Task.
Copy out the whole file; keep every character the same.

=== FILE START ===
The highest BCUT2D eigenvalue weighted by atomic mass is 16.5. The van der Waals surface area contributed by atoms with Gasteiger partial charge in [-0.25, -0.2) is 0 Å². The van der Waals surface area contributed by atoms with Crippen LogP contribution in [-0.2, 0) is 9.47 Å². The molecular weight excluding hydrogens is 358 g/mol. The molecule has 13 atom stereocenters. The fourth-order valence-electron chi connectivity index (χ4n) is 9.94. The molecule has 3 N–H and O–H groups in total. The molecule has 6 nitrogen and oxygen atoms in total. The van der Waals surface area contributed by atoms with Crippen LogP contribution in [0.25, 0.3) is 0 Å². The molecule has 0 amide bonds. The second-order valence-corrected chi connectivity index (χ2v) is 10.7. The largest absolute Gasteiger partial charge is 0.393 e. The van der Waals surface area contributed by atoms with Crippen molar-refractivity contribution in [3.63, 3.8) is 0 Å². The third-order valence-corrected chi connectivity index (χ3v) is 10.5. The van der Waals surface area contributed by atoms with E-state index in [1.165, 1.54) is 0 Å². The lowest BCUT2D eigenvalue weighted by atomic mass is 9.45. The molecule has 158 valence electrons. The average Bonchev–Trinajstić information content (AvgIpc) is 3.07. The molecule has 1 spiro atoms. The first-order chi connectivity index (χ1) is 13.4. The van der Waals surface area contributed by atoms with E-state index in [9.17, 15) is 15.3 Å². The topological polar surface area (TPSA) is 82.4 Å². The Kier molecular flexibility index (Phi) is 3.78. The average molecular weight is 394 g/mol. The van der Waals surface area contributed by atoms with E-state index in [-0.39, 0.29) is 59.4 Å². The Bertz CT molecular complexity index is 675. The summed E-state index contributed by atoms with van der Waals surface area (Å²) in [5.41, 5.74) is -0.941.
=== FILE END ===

The highest BCUT2D eigenvalue weighted by atomic mass is 16.5. The van der Waals surface area contributed by atoms with Gasteiger partial charge in [-0.25, -0.2) is 0 Å². The van der Waals surface area contributed by atoms with Crippen LogP contribution in [-0.2, 0) is 9.47 Å². The molecular weight excluding hydrogens is 358 g/mol. The molecule has 13 atom stereocenters. The fourth-order valence-electron chi connectivity index (χ4n) is 9.94. The molecule has 3 N–H and O–H groups in total. The molecule has 6 nitrogen and oxygen atoms in total. The van der Waals surface area contributed by atoms with Crippen LogP contribution in [0.25, 0.3) is 0 Å². The molecule has 0 amide bonds. The second-order valence-corrected chi connectivity index (χ2v) is 10.7. The largest absolute Gasteiger partial charge is 0.393 e. The van der Waals surface area contributed by atoms with Crippen molar-refractivity contribution in [3.63, 3.8) is 0 Å². The third-order valence-corrected chi connectivity index (χ3v) is 10.5. The van der Waals surface area contributed by atoms with E-state index in [1.165, 1.54) is 0 Å². The lowest BCUT2D eigenvalue weighted by atomic mass is 9.45. The molecule has 158 valence electrons. The average Bonchev–Trinajstić information content (AvgIpc) is 3.07. The molecule has 1 spiro atoms. The first-order chi connectivity index (χ1) is 13.4. The van der Waals surface area contributed by atoms with E-state index in [9.17, 15) is 15.3 Å². The topological polar surface area (TPSA) is 82.4 Å². The Kier molecular flexibility index (Phi) is 3.78. The average molecular weight is 394 g/mol. The van der Waals surface area contributed by atoms with E-state index in [-0.39, 0.29) is 59.4 Å². The Bertz CT molecular complexity index is 675. The summed E-state index contributed by atoms with van der Waals surface area (Å²) in [5.41, 5.74) is -0.941.